Nearly three million workers in the United States applied for unemployment benefits last week as coronavirus-induced job losses continued to mount.
According to the Labor Department, seasonally adjusted jobless claims for the week ended May 9 hit 2.98 million. That brings the two-month count of initial claims to more than 36 million.
While the weekly figures have lowered since the all-time high of 6.8 million applications in late March, the number of Americans seeking aid still remains at historically high levels. Before COVID-19 swept the country two months ago, claims hovered at just over 200,000 each week.
In the most recent monthly jobs report released last week, the government reported a record loss of 20.5 million jobs, while the unemployment rate spiked to 14.7% — making April the worst month for the U.S. labor force since record-keeping began at the start of the Second World War.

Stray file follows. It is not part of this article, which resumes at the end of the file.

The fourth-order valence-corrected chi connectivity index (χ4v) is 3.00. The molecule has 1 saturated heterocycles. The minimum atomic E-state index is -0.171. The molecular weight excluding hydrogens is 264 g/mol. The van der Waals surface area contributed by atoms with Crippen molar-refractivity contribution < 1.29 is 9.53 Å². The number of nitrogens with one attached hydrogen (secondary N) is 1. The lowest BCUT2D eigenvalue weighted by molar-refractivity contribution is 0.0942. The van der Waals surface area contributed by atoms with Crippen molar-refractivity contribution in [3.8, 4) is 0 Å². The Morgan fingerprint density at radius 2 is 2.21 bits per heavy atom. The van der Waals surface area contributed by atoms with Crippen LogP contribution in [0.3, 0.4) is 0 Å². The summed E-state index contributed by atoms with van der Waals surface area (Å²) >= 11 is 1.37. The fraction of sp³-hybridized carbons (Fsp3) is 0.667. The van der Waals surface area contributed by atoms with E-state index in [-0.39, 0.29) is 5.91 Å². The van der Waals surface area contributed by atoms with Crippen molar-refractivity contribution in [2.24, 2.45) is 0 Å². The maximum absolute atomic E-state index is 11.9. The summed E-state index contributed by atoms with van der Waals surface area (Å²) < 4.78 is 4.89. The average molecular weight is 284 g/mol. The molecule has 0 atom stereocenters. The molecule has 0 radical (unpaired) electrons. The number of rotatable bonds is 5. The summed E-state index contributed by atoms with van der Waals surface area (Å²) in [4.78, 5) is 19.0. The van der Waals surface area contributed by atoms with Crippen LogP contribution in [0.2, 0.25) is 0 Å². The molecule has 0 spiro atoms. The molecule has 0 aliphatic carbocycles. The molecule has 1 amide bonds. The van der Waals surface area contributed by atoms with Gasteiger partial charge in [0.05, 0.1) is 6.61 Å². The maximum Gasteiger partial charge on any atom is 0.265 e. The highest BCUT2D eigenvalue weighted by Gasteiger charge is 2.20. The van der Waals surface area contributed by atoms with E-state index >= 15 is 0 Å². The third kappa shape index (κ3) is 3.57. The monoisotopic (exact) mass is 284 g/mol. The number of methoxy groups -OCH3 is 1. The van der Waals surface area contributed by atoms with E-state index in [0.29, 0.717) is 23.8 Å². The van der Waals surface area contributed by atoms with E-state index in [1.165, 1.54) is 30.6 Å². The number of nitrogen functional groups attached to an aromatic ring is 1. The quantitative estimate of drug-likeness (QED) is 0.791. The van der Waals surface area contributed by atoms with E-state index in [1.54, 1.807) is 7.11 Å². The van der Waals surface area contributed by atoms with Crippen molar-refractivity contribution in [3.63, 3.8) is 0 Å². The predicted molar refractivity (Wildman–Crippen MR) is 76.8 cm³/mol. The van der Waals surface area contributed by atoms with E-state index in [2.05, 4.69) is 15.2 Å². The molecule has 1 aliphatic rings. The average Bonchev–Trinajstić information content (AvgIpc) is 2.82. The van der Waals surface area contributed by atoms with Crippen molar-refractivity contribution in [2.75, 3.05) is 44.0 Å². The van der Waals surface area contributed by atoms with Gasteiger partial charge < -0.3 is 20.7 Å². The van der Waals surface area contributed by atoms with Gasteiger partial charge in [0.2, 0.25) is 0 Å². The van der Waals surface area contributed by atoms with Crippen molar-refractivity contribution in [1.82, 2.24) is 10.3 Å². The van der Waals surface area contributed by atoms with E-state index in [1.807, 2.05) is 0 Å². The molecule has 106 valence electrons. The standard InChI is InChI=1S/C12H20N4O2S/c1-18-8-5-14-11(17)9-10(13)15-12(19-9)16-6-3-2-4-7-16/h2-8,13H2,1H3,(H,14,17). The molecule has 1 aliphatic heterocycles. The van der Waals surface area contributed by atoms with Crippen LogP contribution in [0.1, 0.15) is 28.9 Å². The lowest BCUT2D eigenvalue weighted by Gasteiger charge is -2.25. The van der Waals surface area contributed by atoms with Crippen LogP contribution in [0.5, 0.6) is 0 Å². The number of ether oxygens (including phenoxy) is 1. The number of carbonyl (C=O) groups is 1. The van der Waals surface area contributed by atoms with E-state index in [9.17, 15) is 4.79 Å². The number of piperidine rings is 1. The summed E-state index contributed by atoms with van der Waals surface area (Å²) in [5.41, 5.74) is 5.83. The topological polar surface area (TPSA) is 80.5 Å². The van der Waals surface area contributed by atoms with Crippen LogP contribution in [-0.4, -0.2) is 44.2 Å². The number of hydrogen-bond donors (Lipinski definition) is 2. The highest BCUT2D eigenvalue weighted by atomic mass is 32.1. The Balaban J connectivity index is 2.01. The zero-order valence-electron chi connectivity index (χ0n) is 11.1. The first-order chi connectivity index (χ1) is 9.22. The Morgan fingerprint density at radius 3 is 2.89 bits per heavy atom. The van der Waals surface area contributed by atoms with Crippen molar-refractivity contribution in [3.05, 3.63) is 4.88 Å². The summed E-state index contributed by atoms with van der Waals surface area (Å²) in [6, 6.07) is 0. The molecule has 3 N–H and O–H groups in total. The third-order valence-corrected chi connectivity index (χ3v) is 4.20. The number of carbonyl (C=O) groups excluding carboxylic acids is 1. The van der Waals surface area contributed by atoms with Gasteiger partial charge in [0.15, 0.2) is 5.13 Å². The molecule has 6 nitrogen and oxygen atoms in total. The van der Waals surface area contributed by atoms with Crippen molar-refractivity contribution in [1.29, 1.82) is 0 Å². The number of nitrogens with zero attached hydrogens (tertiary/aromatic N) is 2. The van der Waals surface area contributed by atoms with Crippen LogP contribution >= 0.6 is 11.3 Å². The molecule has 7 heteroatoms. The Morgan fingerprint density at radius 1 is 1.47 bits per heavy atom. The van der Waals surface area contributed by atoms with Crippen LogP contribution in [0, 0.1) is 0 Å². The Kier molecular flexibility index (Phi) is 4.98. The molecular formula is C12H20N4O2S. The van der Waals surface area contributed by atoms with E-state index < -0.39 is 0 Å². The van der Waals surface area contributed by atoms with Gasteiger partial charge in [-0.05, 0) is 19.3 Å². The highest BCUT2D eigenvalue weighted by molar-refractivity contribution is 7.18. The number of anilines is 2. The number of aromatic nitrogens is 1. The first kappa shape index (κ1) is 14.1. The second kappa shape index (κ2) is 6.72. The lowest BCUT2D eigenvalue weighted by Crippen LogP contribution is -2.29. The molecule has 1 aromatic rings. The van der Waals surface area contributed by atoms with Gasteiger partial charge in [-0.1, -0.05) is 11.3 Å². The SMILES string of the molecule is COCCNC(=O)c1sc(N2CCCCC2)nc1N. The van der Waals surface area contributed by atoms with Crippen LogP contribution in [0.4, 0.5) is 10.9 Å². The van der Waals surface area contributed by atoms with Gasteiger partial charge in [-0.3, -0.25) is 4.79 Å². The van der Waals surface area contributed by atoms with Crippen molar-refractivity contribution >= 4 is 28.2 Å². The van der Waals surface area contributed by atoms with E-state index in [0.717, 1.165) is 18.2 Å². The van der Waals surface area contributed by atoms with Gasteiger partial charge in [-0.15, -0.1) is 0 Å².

The spread of the coronavirus — which has killed 84,100 people and sickened more than 1.39 million in the country — led scores of stores and offices to temporarily close their doors for weeks. Many nonessential employers were forced to lay off or furlough their workers.
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In retail alone, employment plunged by 2.1 million last month, with job losses of 740,000 at clothing and clothing accessories stores; a drop of 264,000 jobs at miscellaneous stores; and a 161,000 decline at department stores. (Warehouse clubs and supercenters, on the other hand, were a bright spot, gaining 93,000 jobs.)
Over the course of a little more than a month, the pandemic managed to wipe out all job gains since the Great Recession and brought to a halt the U.S.’s decade-long economic expansion. However, an increasing number of states — including Colorado, Georgia, South Carolina and Tennessee — have begun reopening shops, restaurants and other businesses, which could soon push some workers off of unemployment.